The Importance of Being an Organ Donor

Every day someone faces the painful decision of whether to withdraw life support from a loved one who can no longer survive on their own. Click here for more information Maybe an accident has damaged them beyond repair, and even highly advanced medical care isn’t enough to sustain life. Will family members have the information they need to make these heart-rending decisions? What would their loved one have wanted? Did they leave instructions about what to do if the unthinkable should happen? Will the family be able to offer the gift of life to someone else in this most painful moment of saying goodbye to someone dear to them?

Why you should consider it

At this very moment there are thousands of people whose lives hang in the balance as they wait for a suitable organ to be donated, and thousands more are added to the waiting list each day. According to Donate Life America, there are approximately 114,000 people on the organ waiting list with another name being added every ten minutes. Nearly 2000 of these are children. Whether it’s a heart, liver, kidney, lungs or other organ, there will be people who die every day waiting for an organ that never comes. There are always far fewer organ donors than people who are in need of an organ, and depending on which organ is needed, patients can wait months or even years for an acceptable organ to become available. This means that, for many patients, the wait is just too long for them to hang on.

What diseases can be remedied by an organ replacement?

There are many diseases that can cause end-stage organ failure, like cystic fibrosis, coronary heart disease, polycystic kidney disease, and Chronic Obstructive Pulmonary Disease (COPD), and these can occur in both adults and children. In addition, some of these organ-destroying illnesses occur with greater frequency in certain ethnic and racial populations, making the need for donors in those populations especially great.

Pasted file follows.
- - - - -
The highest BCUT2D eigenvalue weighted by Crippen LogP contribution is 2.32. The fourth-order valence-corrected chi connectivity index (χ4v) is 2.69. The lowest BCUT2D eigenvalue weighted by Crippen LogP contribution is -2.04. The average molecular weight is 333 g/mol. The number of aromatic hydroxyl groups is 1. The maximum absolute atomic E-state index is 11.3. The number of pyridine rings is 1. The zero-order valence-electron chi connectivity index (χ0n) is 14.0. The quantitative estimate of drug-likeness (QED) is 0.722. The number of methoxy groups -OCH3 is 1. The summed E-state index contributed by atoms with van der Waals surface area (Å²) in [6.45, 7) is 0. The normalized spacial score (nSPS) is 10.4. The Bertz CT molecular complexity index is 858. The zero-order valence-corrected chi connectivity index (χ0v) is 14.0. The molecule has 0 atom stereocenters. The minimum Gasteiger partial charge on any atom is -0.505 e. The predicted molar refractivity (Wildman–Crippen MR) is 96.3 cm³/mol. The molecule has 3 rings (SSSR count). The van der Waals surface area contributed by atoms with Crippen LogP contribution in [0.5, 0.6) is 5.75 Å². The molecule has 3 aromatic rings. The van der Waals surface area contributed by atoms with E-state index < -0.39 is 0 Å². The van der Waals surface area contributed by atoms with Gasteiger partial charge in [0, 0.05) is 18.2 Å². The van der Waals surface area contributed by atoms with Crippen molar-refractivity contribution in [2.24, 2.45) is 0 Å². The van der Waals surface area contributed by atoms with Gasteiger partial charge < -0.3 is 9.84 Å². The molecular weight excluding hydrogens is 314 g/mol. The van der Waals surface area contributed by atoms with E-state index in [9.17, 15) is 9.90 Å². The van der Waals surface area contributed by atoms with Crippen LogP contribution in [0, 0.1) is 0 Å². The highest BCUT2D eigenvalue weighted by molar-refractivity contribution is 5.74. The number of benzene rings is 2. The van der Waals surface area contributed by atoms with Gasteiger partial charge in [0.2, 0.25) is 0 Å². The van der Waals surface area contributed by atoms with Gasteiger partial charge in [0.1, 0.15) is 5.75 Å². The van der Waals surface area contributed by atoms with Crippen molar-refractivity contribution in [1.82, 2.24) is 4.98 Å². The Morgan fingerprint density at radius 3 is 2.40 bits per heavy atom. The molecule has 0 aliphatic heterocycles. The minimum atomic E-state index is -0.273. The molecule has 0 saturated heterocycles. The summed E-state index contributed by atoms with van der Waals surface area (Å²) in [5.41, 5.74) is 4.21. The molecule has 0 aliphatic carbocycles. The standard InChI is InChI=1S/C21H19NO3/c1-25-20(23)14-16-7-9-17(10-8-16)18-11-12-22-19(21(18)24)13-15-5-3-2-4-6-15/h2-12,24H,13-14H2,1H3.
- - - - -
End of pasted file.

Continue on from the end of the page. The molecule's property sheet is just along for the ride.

Who donates?

The majority of organ donations are from deceased persons with a much smaller number coming from living donors who are an acceptable match for the person in need of a transplant, but most people, regardless of age can be an organ donor. Most organ donations come from people with severe and irreversible brain injuries or aneurisms, and just one deceased donor can save as many as eight lives according to the U.S. Department of Health and Human Services. In addition to life-saving transplants, there are millions more people who receive other tissue transplants each year that help them to recover from critical burns and other trauma, or help to restore their sight. Organ donation is a life-saving gift to someone who is critically ill because of a failing organ, and the success rate of transplants is between 80 and 90 percent.

How to start the process

The best time to start the process of becoming a donor is to have the discussion with family members about what to do in an end-of-life situation is long before that dreaded day arrives. No one likes to think about the possibility of losing their life or the life of a loved one. Most people, when asked, however, say that they would like their organs to be donated if they should become unable to survive. While knowing this might be a guideline for those responsible for making the final decision, the only way to assure that the person’s wishes will be honored is to sign an Advance Directive, also called a Living Will. This is a simple process that will remove the burden of the decision from family members. No matter how committed a family is to organ donation, standing at a loved one’s bedside and giving the “okay” to that final goodbye is going to be painful and difficult and sometimes filled with “what ifs.” So, drawing up an Advance Directive can be a huge gift to loved ones as well as to those on the transplant lists whose lives will depend on it. Also, each state has its own donor registry and individuals can often sign up when they renew their driver’s license.

Costs of becoming a donor

There is absolutely no cost to donors or their families, and in the case of a deceased donor, they are treated with the utmost respect. All major religions approve of donation as a final gift of love and generosity to those who are desperately clinging to life and waiting for a stranger to reach out and save them. It’s the act of a hero.